My PhD focuses on the use of techniques from the social sciences, particularly psychology, to understand and overcome human-wildlife conflict issues. Please see Publications.
In my early research, I was interested in examining the role that psychology plays in influencing the livestock management decisions of pastoralists in southern Kenya. With this work, I showed that various psychological factors influenced their behaviour; key amongst these factors were normative beliefs (what someone considers 'normal', and control beliefs (their self-perceived ability to carry out a behaviour).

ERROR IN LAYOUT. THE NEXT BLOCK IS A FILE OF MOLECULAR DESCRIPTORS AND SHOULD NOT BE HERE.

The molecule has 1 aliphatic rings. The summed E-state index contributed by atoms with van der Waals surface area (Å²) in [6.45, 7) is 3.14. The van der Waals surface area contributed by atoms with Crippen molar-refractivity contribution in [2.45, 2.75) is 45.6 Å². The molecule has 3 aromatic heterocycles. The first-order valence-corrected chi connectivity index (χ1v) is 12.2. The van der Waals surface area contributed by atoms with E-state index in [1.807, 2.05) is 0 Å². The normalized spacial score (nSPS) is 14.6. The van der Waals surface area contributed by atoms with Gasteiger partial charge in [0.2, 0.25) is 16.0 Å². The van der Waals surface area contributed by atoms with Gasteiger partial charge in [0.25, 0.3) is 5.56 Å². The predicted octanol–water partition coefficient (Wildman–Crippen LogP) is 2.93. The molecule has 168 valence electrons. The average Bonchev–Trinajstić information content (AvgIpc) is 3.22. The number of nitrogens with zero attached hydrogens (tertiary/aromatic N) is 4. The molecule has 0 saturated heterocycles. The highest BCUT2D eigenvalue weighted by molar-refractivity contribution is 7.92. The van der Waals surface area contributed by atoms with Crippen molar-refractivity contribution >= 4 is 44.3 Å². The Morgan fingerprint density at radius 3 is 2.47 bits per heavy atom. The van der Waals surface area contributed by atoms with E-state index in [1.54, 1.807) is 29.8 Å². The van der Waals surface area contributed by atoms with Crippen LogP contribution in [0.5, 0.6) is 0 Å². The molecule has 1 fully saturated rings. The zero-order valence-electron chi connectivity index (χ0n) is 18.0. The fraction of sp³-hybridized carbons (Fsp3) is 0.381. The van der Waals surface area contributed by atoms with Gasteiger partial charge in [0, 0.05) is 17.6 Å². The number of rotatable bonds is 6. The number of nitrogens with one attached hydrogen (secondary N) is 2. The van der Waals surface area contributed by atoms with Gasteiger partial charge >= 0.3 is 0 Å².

Having shown that psychology can be a useful discipline for understanding the causes of behaviour, I then set about examining exactly this influence is executed. As normative beliefs were the most important psychological factor in my initial work, my research focused on this. I explored the role of norms in determining livestock management in Kenya and Zimbabwe, showing that - despite massive regional differences - norms are important in both places.
I am currently designing norm-based interventions in Kenya and Mozambique to test the efficacy of different styles of norm-based intervention.
If you have similar research interests or would like to collaborate on similar work, please get in touch.